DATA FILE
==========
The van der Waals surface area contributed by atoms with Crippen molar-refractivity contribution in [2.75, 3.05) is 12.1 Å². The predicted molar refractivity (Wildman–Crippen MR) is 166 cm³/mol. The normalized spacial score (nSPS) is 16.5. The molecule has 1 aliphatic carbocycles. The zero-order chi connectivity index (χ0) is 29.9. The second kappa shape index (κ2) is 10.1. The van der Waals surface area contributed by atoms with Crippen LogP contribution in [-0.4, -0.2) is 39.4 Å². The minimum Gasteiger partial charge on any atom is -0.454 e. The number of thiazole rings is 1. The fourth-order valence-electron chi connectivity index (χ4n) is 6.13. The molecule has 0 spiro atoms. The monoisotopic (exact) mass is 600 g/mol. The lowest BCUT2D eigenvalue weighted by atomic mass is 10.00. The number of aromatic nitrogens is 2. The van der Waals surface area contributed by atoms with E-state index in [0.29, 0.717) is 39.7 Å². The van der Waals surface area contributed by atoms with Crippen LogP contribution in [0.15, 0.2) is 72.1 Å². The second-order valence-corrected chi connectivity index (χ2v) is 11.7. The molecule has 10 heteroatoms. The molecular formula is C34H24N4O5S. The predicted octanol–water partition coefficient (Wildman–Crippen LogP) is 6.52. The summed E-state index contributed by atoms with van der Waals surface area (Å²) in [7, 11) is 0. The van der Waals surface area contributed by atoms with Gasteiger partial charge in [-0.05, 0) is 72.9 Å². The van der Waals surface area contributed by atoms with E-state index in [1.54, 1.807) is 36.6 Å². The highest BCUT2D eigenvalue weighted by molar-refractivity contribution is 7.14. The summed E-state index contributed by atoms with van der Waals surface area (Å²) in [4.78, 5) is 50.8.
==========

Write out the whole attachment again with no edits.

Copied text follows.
The van der Waals surface area contributed by atoms with Crippen molar-refractivity contribution in [2.75, 3.05) is 12.1 Å². The predicted molar refractivity (Wildman–Crippen MR) is 166 cm³/mol. The normalized spacial score (nSPS) is 16.5. The molecule has 1 aliphatic carbocycles. The zero-order chi connectivity index (χ0) is 29.9. The second kappa shape index (κ2) is 10.1. The van der Waals surface area contributed by atoms with Crippen LogP contribution in [-0.4, -0.2) is 39.4 Å². The minimum Gasteiger partial charge on any atom is -0.454 e. The number of thiazole rings is 1. The fourth-order valence-electron chi connectivity index (χ4n) is 6.13. The molecule has 0 spiro atoms. The monoisotopic (exact) mass is 600 g/mol. The lowest BCUT2D eigenvalue weighted by atomic mass is 10.00. The number of aromatic nitrogens is 2. The van der Waals surface area contributed by atoms with E-state index in [0.29, 0.717) is 39.7 Å². The van der Waals surface area contributed by atoms with Crippen LogP contribution in [0.15, 0.2) is 72.1 Å². The second-order valence-corrected chi connectivity index (χ2v) is 11.7. The molecule has 10 heteroatoms. The molecular formula is C34H24N4O5S. The predicted octanol–water partition coefficient (Wildman–Crippen LogP) is 6.52. The summed E-state index contributed by atoms with van der Waals surface area (Å²) in [7, 11) is 0. The van der Waals surface area contributed by atoms with Gasteiger partial charge in [-0.05, 0) is 72.9 Å². The van der Waals surface area contributed by atoms with E-state index in [1.54, 1.807) is 36.6 Å². The highest BCUT2D eigenvalue weighted by molar-refractivity contribution is 7.14. The summed E-state index contributed by atoms with van der Waals surface area (Å²) in [4.78, 5) is 50.8.